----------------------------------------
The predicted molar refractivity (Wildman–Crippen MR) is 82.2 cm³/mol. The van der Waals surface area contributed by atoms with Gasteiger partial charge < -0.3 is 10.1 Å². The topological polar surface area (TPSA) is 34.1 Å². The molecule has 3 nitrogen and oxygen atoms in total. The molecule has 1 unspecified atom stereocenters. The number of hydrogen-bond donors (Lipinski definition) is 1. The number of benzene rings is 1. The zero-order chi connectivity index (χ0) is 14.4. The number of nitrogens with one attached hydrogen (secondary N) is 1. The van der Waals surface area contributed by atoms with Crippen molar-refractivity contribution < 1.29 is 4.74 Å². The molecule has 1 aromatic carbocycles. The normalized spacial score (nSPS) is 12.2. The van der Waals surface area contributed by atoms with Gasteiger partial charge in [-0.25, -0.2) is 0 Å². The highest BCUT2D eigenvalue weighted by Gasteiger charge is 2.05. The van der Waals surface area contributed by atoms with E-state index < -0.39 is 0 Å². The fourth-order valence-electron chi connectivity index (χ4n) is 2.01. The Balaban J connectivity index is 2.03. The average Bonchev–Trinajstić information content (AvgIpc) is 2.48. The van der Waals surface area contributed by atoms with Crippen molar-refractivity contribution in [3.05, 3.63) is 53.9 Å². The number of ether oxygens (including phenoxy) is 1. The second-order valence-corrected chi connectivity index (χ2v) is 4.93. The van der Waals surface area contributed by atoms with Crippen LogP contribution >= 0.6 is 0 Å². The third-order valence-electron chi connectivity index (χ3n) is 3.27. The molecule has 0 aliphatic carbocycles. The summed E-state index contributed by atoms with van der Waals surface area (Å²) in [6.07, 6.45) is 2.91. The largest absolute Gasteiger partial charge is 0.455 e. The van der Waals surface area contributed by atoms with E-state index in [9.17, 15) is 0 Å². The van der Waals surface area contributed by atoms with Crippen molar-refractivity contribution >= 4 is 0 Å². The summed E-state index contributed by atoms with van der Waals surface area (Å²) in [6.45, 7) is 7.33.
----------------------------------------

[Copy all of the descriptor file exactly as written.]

The predicted molar refractivity (Wildman–Crippen MR) is 82.2 cm³/mol. The van der Waals surface area contributed by atoms with Gasteiger partial charge < -0.3 is 10.1 Å². The topological polar surface area (TPSA) is 34.1 Å². The molecule has 3 nitrogen and oxygen atoms in total. The molecule has 1 unspecified atom stereocenters. The number of hydrogen-bond donors (Lipinski definition) is 1. The number of benzene rings is 1. The zero-order chi connectivity index (χ0) is 14.4. The number of nitrogens with one attached hydrogen (secondary N) is 1. The van der Waals surface area contributed by atoms with Crippen molar-refractivity contribution < 1.29 is 4.74 Å². The molecule has 1 aromatic carbocycles. The normalized spacial score (nSPS) is 12.2. The van der Waals surface area contributed by atoms with Gasteiger partial charge in [-0.25, -0.2) is 0 Å². The highest BCUT2D eigenvalue weighted by Gasteiger charge is 2.05. The van der Waals surface area contributed by atoms with E-state index < -0.39 is 0 Å². The fourth-order valence-electron chi connectivity index (χ4n) is 2.01. The Balaban J connectivity index is 2.03. The average Bonchev–Trinajstić information content (AvgIpc) is 2.48. The van der Waals surface area contributed by atoms with Crippen molar-refractivity contribution in [3.05, 3.63) is 53.9 Å². The number of ether oxygens (including phenoxy) is 1. The second-order valence-corrected chi connectivity index (χ2v) is 4.93. The van der Waals surface area contributed by atoms with Crippen LogP contribution >= 0.6 is 0 Å². The third-order valence-electron chi connectivity index (χ3n) is 3.27. The molecule has 0 aliphatic carbocycles. The summed E-state index contributed by atoms with van der Waals surface area (Å²) in [6.07, 6.45) is 2.91. The largest absolute Gasteiger partial charge is 0.455 e. The van der Waals surface area contributed by atoms with E-state index in [9.17, 15) is 0 Å². The van der Waals surface area contributed by atoms with Crippen molar-refractivity contribution >= 4 is 0 Å². The summed E-state index contributed by atoms with van der Waals surface area (Å²) in [6.45, 7) is 7.33.